MIchael Hunter, MD, Column

You Can Use Grapes for Health

Did you know that grapes are the world's leading fruit in tons of production?

“Each grape she pulled off grew back again on the cluster. In the dream, it was evident that the girl had spent many years at that infinite window trying to finish the cluster and was in no hurry to do so because she knew that in the last grape lay death.”
― Gabriel Garcí­a Márquez, Of Love and Other Demons

I HAD GRAPES AT BREAKFAST TODAY. My favorites are red, but I love purple ones (and green ones less so). Give me the seedless variety, and I am overjoyed. I like grape jelly, too. What about you?

Did you know that grapes are the world’s leading fruit in tons of production? Not apples or oranges. The numerous varieties add up to a cumulative 72 million tons every year.

Grapes are berries that grow on a vine. Because of their taste, versatility, variety, and portability, I am not alone: Folks love grapes worldwide.

Today, we turn to some of the many health benefits of grapes. First, a bit of history. In the end, I want to share new research showing how grapes can increase the biome diversity of your gut and lower cholesterol levels.

Grapes — A brief history

Here’s what I have learned from Grapes: A Brief HistoryGrape culture may be as old as civilization itself. Archaeological evidence shows humans growing grapes as far back as 6500 B.C. By 4000 B.C., grape growing extended from Transcaucasia to Asia Minor and through Egypt’s Nile Delta. In 1700 B.C. Hammurabi of Babylon likely introduced the world’s first liquor laws.

The Hittites spread grape culture westward as they migrated to Create, Bosporus, and Thrace as early as 3000 B.C. The Greeks and Phoenicians subsequently extended grape growing to Carthage, Sicily, southern Italy, Spain, and France. With Roman influence, grape production spread throughout the European continent.

At the fall of the Roman Empire, grape culture and winemaking appeared associated mainly with monasteries. Later, wine use extended outside the religious realm and became a central part of the culture. Grape culture grew from the 16th to the 20th century.

Today, we primarily use grapes for wine, dried fruit (raisins), and my favorite activity — just eating the fresh ones.

Photo by Jene Yeo on Unsplash

Use grapes for health — What’s in them

The United States Department of Agriculture (USDA) informs us that one cup of my preferred red (or green) grapes weighing approximately 1541 grams has approximately 104 kilocalories, 1 gram of protein, 0.24 grams of fat, 27 grams of carbohydrates (of which 23 grams is sugars).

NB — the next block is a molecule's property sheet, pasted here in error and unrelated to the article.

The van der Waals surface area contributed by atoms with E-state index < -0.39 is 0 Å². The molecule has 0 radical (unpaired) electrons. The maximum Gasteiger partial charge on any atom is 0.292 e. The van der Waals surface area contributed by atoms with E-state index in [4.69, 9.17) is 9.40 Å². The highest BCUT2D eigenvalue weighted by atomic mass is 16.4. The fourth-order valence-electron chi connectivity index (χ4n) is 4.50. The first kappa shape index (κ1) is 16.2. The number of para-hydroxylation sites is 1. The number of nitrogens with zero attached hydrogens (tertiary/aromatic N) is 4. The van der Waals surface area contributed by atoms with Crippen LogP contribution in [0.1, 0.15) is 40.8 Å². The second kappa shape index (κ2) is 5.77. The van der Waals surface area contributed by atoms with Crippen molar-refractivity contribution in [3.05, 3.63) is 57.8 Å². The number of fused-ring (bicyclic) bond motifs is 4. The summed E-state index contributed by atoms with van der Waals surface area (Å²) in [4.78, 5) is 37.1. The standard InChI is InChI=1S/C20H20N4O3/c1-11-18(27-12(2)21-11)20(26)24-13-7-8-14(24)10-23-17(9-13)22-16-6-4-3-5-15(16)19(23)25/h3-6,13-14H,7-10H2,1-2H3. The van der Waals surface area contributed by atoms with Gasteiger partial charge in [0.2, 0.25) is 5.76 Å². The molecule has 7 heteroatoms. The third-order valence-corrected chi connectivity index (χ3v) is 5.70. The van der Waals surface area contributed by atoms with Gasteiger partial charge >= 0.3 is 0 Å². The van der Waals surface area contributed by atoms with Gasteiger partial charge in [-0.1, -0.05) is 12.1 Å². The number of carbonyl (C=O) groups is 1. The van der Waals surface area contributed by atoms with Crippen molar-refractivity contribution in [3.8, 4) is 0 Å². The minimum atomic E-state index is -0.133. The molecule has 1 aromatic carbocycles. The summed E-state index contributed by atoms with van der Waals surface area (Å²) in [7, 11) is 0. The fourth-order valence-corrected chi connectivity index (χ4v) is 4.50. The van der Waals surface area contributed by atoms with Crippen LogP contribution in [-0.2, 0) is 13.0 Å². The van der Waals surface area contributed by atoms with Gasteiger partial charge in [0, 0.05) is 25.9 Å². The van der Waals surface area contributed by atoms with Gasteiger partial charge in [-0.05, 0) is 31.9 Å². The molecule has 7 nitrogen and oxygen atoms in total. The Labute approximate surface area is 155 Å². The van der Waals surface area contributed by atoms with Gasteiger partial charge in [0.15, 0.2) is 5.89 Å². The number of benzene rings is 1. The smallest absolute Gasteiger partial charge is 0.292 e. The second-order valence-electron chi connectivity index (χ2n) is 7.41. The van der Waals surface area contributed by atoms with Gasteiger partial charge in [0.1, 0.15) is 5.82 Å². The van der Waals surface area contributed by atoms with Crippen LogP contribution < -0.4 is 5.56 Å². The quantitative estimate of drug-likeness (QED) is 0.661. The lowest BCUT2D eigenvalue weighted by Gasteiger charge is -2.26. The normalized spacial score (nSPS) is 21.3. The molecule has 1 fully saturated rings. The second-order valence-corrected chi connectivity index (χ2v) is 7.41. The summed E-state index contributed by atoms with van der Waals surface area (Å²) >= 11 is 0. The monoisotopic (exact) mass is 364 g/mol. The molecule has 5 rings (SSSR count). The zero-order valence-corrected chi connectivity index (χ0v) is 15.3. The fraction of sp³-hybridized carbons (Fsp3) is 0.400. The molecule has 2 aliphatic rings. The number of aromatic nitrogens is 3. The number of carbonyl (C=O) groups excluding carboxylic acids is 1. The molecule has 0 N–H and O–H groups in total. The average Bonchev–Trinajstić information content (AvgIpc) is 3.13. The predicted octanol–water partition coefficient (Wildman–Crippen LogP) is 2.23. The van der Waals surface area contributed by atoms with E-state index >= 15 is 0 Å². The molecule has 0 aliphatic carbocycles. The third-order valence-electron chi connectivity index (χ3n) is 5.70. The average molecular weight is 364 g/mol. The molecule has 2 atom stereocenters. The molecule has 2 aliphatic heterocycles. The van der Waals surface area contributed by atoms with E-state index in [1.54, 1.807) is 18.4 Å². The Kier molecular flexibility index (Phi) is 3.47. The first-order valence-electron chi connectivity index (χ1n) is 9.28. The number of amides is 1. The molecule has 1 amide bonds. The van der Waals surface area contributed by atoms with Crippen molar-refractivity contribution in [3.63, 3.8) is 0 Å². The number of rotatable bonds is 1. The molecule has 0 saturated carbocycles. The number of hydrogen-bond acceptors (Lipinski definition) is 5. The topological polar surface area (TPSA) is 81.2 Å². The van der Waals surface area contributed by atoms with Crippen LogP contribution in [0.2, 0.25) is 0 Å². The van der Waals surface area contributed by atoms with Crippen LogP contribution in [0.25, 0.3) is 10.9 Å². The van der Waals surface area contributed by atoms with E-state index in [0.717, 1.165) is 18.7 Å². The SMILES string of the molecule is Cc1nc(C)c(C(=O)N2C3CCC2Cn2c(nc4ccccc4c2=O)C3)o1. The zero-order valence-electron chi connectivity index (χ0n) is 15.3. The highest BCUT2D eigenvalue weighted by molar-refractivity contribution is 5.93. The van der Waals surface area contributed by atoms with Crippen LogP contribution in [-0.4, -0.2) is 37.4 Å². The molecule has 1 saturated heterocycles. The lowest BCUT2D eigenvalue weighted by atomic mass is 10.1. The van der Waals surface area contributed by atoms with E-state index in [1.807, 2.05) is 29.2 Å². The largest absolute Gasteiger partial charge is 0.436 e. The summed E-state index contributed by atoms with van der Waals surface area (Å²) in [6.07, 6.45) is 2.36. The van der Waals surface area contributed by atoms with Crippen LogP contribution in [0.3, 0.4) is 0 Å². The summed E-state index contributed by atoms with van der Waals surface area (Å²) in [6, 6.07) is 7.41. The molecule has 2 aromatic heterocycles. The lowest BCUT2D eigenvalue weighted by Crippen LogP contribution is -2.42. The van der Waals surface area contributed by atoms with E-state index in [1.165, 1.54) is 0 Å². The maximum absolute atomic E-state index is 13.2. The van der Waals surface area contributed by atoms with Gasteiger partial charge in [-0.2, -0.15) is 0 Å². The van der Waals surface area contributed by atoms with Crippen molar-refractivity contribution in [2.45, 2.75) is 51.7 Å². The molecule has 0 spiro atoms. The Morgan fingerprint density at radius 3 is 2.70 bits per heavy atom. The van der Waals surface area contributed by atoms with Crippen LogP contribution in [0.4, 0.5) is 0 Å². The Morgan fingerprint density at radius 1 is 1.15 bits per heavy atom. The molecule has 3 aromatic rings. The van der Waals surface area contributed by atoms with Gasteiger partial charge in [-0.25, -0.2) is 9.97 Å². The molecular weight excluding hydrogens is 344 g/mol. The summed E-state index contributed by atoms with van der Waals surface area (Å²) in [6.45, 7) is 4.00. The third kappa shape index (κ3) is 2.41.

In addition, you get 1.4 grams of fiber, 288 grams of potassium, 15 milligrams of calcium, 0.5 milligrams of iron, and 11 milligrams of magnesium. You also consume 30 milligrams of phosphorus, 3 milligrams of zinc, 5 milligrams of vitamin C, 22 micrograms of vitamin K, and three micrograms of folate.

You can count on vitamin A and D, high water content, and antioxidants. The last include lutein and zeaxanthin. You may have heard about the phytochemical resveratrol, which may have significant health benefits in the grape’s skin.

Oh, one more thing: The flavonoids myricetin and quercetin may help your body to counteract harmful free radical formation.

Use grapes for health — In the news

A few days ago, this headline caught my eye: “Effect of Standardized Grape Powder Consumption on the Gut Microbiome of Healthy Subjects: A Pilot Study.”

Los Angeles (USA)-based researchers aimed to discover the potential health upsides of grapes. They asked 19 healthy volunteers to eat a special diet, one low in polyphenols and fiber, for four weeks.

Next, each participant consumed the same diet with 46 grams daily of grape powder. Forty-six grams is the equivalent of two servings of grapes. The subjects provided blood, stool, and urine samples during both experiment stages.

After four weeks of grape powder supplement consumption, every volunteer increased gut microbiome biodiversity. Such increases tend to be associated with a more robust immune system.

Akkermansia bacteria (which favorably influence blood sugar levels and cholesterol metabolism) increased. Correspondingly, the participants decreased overall cholesterol levels by approximately 6 percent and a drop in “bad” cholesterol (LDL) by 6 percent.

Finally, bile steroid acids (which play a role in cholesterol metabolism) dropped by nearly half (41 percent).

My take? Eating grapes can improve gut biome diversity and also lower blood cholesterol levels.

Use grapes for health — action

You may want to consider putting grapes into your diet as a healthy snack or a tasty addition to your smoothie. A serving is about 32 seedless grapes or one cup.

Most of the nutrients are in the skin, so eat the skin. Unfortunately, pesticides can coat grape skins — the fruit is number six on the Environmental Working Group’s Dirty Dozen list, which compiles the fruits and vegetables with the most pesticides in the United States. Wash your grapes thoroughly or buy organic ones (but still wash).

If you are a wine consumer, you know the drill: Keep your alcohol consumption in moderation; that is, don’t let your vino intake go past one (for women) or two (for men) standard drinks daily.

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Michael Hunter, MD
I received an undergraduate degree from Harvard, a medical degree from Yale, and trained in radiation oncology at the University of Pennsylvania. I practice radiation oncology in the Seattle area.

Michael Hunter, MD

I received an undergraduate degree from Harvard, a medical degree from Yale, and trained in radiation oncology at the University of Pennsylvania. I practice radiation oncology in the Seattle area.

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